BROOKE GLADSTONE: It really seems, then, that while the reporters are complaining bitterly about no news at the convention, they weren't really covering the news that they could have -- the news that was actually there. Don't you think this points out a fundamental problem with the political media and perhaps with the media in general -- that they just don't seem to understand what it is the public wants?
MIKE PESCA: How people use the convention is to get their only taste of a candidate at length -- not buffeted by people telling you what the candidate's going to say, and not cut down to a 15 second sound bite -- and that's being generous. You never see, through the 18 month political process, you never see a candidate just talking, at length. That just doesn't happen. And the one time it should happen is during a convention. And, as the convention gets played on networks less and less--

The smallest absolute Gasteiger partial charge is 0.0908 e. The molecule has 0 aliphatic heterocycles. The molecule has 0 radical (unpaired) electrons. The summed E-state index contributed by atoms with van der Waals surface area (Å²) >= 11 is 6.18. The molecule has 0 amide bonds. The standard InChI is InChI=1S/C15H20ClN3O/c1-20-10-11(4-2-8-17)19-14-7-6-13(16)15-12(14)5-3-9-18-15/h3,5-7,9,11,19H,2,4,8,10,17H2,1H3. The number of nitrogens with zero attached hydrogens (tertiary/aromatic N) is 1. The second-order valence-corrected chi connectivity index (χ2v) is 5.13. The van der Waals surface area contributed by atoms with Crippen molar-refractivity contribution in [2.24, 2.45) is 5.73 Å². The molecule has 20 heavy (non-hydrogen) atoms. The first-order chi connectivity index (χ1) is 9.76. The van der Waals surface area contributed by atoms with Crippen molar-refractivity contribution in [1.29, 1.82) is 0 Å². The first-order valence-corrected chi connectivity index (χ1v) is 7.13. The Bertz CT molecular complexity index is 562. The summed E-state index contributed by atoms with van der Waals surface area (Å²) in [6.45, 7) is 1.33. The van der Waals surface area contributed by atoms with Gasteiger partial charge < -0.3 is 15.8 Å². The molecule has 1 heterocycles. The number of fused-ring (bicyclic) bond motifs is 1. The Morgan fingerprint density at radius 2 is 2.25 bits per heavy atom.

BROOKE GLADSTONE: Only an hour a night for three nights.
MIKE PESCA: -- and of course fewer people learn about what they say they want to learn about, which is what all the candidates stand for.
BROOKE GLADSTONE: So is that trend likely to continue? Or can the networks be persuaded to expand the coverage out of a sense of public service?
MIKE PESCA: Pollsters are telling us that we're going to see higher voter turnout, which is a reverse of a four-term trend. Turnout spiked a little bit in 1992. But in general, the long time line is that it's going down. People say it'll go up. Now maybe the networks will be able to turn around and say, see, we did less convention coverage ever, and there still was high voter turnout.
BROOKE GLADSTONE: Okay. Mike, thank you very much.
MIKE PESCA: Thank you, Brooke.
BROOKE GLADSTONE: Mike Pesca reports for NPR's Day-to-Day.